Prized Exhibition: LaToya Ruby Frazier at Seattle Art Museum

SEATTLE—Since 2009, the Seattle Art Museum has awarded a biannual prize in the name of the Jacob Lawrence (1917-2000) and his wife, Gwendolyn Knight Lawrence (1913-2005), to an early career artist. Last year, photographer LaToya Ruby Frazier was selected and awarded $10,000 to further her practice and an exhibition to showcase her work.

“Born by a River,” her solo exhibition documenting the plight of her family and their failing hometown of Braddock, Pa., is currently on view. The name of the exhibition was inspired by the opening lyrics of the Sam Cooke song “A Change is Gonna Come.” It is a fitting reference, something for which the region is in dire need.

Frazier was born next to the Monongahela River in Braddock, an old steel mill town nine miles outside of Pittsburgh. The artist recalls, that one year the river flooded the town and the water gathered contaminated soil and debris from the manufacturers and flooded their home penetrating the walls and floors. Generations in the town suffer various illnesses and have died from ailments tied to symptoms caused by pollution from the mills. To add insult to injury, the industry has collapsed and jobs have disappeared, devastating Braddock economically.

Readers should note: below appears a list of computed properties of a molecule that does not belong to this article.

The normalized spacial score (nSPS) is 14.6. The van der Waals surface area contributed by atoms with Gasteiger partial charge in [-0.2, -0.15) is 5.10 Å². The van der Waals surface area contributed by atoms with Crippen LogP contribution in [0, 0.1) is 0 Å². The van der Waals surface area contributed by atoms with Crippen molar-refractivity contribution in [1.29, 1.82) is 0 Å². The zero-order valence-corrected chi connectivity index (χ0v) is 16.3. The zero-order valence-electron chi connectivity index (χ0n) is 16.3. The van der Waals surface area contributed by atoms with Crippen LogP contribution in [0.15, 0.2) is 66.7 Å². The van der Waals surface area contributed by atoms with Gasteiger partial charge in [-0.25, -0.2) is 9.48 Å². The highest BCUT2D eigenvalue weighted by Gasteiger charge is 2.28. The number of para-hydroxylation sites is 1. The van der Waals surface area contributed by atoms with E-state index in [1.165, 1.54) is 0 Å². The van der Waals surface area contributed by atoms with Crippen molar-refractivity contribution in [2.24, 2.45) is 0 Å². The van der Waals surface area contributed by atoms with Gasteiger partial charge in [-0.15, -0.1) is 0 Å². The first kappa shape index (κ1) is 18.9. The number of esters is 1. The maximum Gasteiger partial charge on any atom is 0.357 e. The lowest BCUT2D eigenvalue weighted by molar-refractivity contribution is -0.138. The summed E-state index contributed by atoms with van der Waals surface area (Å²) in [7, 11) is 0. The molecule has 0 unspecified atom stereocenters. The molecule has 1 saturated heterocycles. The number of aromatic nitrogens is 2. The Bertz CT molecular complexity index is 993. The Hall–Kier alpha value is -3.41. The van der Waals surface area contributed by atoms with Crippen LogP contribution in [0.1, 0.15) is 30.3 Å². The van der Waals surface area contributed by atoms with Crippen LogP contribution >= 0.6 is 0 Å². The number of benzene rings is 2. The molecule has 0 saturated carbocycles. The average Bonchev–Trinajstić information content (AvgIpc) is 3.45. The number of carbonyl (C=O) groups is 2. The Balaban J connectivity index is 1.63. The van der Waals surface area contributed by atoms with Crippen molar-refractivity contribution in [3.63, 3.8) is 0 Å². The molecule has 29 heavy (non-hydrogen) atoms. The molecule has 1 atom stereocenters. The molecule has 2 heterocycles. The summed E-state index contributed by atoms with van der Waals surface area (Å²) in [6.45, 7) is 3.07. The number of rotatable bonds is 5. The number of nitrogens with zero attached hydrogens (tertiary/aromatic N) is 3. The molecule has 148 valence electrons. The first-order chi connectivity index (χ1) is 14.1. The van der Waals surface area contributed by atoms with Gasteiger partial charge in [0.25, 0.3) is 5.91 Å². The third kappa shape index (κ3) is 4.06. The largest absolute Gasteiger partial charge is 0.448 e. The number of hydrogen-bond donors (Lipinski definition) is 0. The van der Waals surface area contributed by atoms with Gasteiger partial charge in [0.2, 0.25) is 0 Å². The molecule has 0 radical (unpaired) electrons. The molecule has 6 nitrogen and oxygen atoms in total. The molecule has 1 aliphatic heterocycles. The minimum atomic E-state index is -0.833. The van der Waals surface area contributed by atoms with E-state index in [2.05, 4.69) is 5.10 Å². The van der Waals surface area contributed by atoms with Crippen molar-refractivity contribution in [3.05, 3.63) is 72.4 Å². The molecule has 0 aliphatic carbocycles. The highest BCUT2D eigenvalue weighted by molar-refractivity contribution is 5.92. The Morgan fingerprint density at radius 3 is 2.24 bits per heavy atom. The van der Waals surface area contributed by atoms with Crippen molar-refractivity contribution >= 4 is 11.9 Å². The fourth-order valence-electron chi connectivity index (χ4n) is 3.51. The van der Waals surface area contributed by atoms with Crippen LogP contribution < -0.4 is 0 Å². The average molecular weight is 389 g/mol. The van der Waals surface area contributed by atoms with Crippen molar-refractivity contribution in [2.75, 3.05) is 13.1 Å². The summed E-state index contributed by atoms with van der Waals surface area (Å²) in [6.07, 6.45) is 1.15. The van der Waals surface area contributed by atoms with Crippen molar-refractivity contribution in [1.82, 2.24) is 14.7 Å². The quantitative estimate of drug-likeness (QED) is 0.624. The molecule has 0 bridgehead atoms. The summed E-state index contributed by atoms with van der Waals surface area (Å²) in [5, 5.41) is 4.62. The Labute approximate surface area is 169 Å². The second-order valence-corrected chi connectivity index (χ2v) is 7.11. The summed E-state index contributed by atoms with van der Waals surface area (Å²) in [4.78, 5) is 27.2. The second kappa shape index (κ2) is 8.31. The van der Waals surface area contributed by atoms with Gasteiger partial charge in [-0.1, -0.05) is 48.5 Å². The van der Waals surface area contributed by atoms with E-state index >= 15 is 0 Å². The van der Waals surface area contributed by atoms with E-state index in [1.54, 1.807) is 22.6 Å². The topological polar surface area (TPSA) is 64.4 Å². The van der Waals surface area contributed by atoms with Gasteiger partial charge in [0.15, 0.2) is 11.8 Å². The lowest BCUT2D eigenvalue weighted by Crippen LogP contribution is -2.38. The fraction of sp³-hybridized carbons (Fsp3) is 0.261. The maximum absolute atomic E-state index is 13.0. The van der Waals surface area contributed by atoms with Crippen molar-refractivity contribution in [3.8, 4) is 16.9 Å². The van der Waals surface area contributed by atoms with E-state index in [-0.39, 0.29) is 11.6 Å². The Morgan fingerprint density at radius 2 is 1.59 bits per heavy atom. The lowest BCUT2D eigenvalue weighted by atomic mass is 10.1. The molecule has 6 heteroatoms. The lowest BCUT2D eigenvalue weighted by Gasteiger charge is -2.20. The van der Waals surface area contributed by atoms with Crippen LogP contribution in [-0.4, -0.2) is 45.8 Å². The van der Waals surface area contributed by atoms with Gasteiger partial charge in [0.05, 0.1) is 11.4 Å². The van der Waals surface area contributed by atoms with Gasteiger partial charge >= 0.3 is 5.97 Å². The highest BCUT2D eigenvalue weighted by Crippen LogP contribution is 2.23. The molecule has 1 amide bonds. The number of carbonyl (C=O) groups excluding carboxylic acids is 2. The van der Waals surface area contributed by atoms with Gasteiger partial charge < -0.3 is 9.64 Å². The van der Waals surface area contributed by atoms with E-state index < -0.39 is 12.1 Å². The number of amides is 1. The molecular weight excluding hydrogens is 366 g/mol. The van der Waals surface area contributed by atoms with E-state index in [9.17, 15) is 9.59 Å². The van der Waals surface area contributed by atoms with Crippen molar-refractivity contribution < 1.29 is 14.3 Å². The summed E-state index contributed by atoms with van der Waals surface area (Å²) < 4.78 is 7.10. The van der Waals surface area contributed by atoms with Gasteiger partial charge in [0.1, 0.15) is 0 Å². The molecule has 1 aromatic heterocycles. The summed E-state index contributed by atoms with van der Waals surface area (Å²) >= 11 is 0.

The exhibit includes photographs from two ongoing bodies of work—images capturing her family and their environs “The Notion of Family” and aerial photographs that document the conditions and fate of the town.

“Born by the River” is on view from Dec. 13, 2013 to June 22, 2014.

All photos by Arts Observer

Clockwise from top left, “Grandma Ruby Braiding JC’s Hair,” 2007; “Grandma Ruby and JC on the PAT Bus,” 2004; “Grandma Ruby, JC and Me Watching Soap Operas,” 2005; “Grandma Ruby and Me,” 2005.

Installation view.

“Grandma’s Ruby’s Porcelain Dolls,” 2006.

Installation view.

“Grandma Ruby Holding Her Babies,” 2003.

From left, “Grandma Ruby’s Refrigerator,” 2007; “Grandma Ruby’s Recliner,” 2009; “Gramp’s Bedroom (227 Holland Avenue),” 2009.

From left, “Gramps’ Feet,” 2002; “Gramps on his Bed,” 2003; “Grandma Ruby on Her Recliner,” 2002; “Grandma Ruby’s Hands,” 2002.

Installation view.

Installation view of aerial photos of Braddock.

Installation view.

The artist’s family home is in the bottom right corner (with the red roof) surrounded by manufacturing plants and related facilities and supplies.

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